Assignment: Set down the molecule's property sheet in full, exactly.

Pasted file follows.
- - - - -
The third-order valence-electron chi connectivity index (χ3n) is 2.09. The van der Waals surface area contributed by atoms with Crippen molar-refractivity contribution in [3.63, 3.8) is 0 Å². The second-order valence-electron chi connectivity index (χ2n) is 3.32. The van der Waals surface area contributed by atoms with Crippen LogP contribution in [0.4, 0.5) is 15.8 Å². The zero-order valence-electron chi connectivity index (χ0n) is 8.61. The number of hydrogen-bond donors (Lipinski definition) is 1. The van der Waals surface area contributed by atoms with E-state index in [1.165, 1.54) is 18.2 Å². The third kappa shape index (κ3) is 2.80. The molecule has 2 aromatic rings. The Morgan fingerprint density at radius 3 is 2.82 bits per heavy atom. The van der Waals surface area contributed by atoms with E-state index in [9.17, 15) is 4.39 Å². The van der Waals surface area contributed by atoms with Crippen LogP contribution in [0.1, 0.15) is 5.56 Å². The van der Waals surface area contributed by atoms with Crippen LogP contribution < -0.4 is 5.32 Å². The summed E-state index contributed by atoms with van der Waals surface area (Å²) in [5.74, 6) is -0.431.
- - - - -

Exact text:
The third-order valence-electron chi connectivity index (χ3n) is 2.09. The van der Waals surface area contributed by atoms with Crippen molar-refractivity contribution in [3.63, 3.8) is 0 Å². The second-order valence-electron chi connectivity index (χ2n) is 3.32. The van der Waals surface area contributed by atoms with Crippen LogP contribution in [0.4, 0.5) is 15.8 Å². The zero-order valence-electron chi connectivity index (χ0n) is 8.61. The number of hydrogen-bond donors (Lipinski definition) is 1. The van der Waals surface area contributed by atoms with E-state index in [1.165, 1.54) is 18.2 Å². The third kappa shape index (κ3) is 2.80. The molecule has 2 aromatic rings. The Morgan fingerprint density at radius 3 is 2.82 bits per heavy atom. The van der Waals surface area contributed by atoms with E-state index in [9.17, 15) is 4.39 Å². The van der Waals surface area contributed by atoms with Crippen LogP contribution in [0.1, 0.15) is 5.56 Å². The van der Waals surface area contributed by atoms with Crippen LogP contribution < -0.4 is 5.32 Å². The summed E-state index contributed by atoms with van der Waals surface area (Å²) in [5.74, 6) is -0.431.